I have been reading and discovering more about Orthodox Christianity. This was inevitable as I came to love and value the Jesus Prayer more and more. One day, I decided that I needed to attend an Orthodox service. When I asked Brad if he thought it would be all right for me to accompany him on a Sunday, he was kind enough to say, ‘Yes.’ So, with much anticipation, I went one cold Sunday morning with Brad to church. The experience was overwhelming for reasons I won’t talk about here, as that would distract from our current topic.
After the service, I was honoured to be able to sit and have lunch with Brad and Archbishop Lazar Puhalo, who had led the Liturgy. We chatted, but I was too shy to pepper him with questions, though I think he wanted me to. As we visited, he told me this:
"Sin," he said, "is that which alienates us from God and from one another. Jesus has ended our alienation from God and given us the grace to overcome our alienation from one another." My heart skipped a beat; a light dawned in my heart and mind. These words shifted my understanding of ‘me, a sinner’ profoundly. I realized that when I prayed, “Lord, Jesus Christ, Son of God, have mercy on me, a sinner,’ I was confessing my participation as an alienator. I was humbled. This was, of course, true and it was a truth I could grasp and heartily confess. Why this so impacted me, I can’t say, other than it was how Holy Spirit decided to work within me. I need mercy in this regard every day.
I had mistakenly thought the word 'sinner' meant I was unworthy of God’s redemptive love because I could never measure up to a code of rules. I came to realize that the word 'sinner' was simply an acknowledgment of my tendency towards alienation, but that through Christ’s mercy and grace, I didn’t have to give up and continue to be that kind of person.
After this, my Jesus Prayer changed. I had known it only as a petition, which certainly it is, but it became far more to me. It became, and is, more like a love song, for when I enter my heart and pray the Prayer, I experience the mercy and the love of Jesus as he works on my heart, increasing his merciful grace in my spirit, liberating me from my alienation from God, and drawing me closer and closer to him.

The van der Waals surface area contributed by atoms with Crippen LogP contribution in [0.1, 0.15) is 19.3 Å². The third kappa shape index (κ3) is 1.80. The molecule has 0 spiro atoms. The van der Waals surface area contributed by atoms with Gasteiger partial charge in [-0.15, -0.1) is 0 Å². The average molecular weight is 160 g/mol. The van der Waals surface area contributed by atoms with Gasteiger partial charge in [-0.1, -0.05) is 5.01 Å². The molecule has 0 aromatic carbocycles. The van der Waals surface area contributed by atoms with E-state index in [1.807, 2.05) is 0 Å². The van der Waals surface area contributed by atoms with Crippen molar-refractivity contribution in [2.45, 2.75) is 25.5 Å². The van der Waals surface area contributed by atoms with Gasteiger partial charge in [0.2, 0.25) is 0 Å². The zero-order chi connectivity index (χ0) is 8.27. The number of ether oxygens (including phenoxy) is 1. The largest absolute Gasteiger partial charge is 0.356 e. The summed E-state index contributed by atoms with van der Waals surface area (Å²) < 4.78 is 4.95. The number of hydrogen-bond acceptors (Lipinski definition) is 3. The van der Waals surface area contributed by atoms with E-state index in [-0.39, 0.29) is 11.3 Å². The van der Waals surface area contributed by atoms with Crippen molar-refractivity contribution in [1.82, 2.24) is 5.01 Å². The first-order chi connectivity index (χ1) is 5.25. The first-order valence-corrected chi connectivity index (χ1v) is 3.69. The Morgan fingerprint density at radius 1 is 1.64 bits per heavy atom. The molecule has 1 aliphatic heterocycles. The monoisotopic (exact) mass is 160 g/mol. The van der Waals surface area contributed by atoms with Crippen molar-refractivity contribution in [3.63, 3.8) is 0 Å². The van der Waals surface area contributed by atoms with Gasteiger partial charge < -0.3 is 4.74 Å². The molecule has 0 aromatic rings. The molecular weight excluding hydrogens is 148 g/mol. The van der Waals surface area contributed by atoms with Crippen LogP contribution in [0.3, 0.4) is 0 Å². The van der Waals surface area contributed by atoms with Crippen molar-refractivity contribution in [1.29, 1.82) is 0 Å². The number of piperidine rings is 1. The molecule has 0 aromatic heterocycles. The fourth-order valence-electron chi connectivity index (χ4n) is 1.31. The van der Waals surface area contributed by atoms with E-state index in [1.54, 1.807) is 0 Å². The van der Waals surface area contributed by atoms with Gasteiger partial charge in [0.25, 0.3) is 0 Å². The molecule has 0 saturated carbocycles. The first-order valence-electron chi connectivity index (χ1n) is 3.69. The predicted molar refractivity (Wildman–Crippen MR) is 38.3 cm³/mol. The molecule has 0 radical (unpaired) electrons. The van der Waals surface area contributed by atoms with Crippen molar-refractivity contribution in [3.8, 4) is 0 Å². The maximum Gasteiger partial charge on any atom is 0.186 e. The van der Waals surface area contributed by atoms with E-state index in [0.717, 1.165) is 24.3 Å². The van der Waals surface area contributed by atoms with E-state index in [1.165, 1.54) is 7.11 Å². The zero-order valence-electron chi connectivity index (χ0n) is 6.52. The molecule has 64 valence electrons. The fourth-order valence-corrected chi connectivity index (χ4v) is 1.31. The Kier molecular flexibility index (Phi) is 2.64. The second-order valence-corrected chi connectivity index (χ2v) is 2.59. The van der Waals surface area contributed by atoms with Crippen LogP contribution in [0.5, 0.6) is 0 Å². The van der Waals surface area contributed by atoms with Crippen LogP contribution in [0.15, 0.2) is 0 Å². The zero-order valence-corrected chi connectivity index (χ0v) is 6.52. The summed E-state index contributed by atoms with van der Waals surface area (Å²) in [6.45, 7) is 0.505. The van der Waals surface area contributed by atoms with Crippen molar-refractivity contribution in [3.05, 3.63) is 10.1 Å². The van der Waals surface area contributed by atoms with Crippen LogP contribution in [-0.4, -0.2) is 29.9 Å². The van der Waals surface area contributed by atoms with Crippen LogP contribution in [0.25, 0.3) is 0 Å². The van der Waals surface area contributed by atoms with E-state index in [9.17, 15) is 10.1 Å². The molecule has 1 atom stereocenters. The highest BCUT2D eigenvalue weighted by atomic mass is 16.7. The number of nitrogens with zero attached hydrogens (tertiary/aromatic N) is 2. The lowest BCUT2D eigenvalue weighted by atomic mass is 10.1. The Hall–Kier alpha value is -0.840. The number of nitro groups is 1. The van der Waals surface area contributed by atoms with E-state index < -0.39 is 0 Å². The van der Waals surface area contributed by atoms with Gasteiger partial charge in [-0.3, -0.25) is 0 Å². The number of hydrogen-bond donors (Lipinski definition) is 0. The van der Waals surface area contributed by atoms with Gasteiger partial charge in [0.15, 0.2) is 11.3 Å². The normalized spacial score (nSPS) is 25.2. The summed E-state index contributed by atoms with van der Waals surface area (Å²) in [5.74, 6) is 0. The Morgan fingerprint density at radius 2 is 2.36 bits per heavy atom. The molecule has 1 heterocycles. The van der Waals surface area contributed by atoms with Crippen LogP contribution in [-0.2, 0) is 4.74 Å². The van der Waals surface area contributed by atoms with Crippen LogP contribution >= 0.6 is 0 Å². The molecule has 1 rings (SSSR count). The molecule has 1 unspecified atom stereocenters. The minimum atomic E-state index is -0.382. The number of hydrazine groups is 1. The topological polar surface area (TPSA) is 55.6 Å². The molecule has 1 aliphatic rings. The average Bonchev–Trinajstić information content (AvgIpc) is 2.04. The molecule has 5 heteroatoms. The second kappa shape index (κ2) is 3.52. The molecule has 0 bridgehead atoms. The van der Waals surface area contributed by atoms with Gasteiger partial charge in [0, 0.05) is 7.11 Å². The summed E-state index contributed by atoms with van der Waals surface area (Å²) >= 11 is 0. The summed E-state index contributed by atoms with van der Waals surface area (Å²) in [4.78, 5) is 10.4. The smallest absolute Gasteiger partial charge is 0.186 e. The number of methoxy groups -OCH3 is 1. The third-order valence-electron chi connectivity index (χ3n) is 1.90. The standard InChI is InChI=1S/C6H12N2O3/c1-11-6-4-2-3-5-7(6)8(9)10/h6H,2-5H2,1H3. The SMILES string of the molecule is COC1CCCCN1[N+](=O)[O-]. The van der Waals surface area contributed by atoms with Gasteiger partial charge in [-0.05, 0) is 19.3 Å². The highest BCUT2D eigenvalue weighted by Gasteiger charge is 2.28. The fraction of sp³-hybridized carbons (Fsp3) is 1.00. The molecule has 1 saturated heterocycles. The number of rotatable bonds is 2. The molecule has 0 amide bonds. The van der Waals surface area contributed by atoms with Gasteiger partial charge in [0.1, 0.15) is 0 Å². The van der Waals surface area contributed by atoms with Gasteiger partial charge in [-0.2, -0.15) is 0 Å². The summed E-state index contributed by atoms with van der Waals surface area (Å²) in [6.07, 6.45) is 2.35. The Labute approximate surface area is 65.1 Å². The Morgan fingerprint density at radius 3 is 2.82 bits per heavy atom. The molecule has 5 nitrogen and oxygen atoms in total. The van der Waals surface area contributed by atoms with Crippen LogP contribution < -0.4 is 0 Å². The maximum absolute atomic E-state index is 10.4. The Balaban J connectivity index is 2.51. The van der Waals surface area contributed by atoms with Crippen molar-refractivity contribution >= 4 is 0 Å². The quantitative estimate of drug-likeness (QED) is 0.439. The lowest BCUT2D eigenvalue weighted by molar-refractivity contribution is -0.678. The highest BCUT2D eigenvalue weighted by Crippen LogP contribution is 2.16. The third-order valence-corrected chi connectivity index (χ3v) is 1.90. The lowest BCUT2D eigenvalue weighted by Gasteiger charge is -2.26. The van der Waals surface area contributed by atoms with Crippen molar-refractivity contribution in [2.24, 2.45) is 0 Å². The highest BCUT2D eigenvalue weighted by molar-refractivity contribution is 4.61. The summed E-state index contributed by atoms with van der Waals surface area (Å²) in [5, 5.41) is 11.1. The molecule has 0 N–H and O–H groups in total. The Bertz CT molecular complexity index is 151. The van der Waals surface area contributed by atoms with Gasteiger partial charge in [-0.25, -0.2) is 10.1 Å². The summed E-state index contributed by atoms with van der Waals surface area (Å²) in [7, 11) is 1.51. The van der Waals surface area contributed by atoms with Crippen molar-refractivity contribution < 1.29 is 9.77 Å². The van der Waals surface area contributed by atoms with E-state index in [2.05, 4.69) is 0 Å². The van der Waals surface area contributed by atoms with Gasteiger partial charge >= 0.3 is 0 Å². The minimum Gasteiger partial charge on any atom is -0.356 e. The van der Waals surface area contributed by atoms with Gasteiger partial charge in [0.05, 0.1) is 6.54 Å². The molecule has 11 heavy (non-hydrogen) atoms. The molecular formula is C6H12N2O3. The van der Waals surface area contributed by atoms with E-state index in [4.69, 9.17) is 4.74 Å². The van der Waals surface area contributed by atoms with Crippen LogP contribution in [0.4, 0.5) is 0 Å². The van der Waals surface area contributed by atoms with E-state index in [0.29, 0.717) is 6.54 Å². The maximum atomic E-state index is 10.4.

It also shows me again and again how I need his merciful action in my heart to empower me to have mercy and grace for people—no matter who and where—recognizing the love and compassion he has for them, just as he has for me. Here, I must resist writing something too long, but suffice to say, praying ‘me, a sinner’ has become a joyous and humbling confession that I am indeed a sinner. Yet, I am a sinner who has been shown incredible mercy and now able respond with mercy, loving others instead of responding out of passions that push them away from me and away from Jesus. I don’t claim to be perfect in this regard, but at least I am following Jesus in this direction, the direction of his heart.
The interesting result is also that when I do sin in action, I find it much easier to face Jesus and confess my sins to him. I have become confident in his promise to forgive my sins when I confess them. I no longer suffer from a fear of sin, though I certainly don’t take sin lightly. Rather, I am consistently humbled and amazed by the loving forgiveness that Jesus extends to me when I come before him, for I know deep in my being that we are no longer alienated from one another.
In the article by Brad and Andrew, they consider the question of what word to put into the blank space in the following sentence: “When we identify ourselves as sinners, we are not speaking ontologically. We are speaking __________ of our daily struggle with the passions and the human condition. We are speaking not of our truest selves seated with Christ in the heavenly realms or as those declared righteous by his saving work. Rather, we are facing into the reality of life in this world and our not-yet glorified humanity.”
I would humbly insert the word ‘experientially,’ for this has been my...ahem...experience.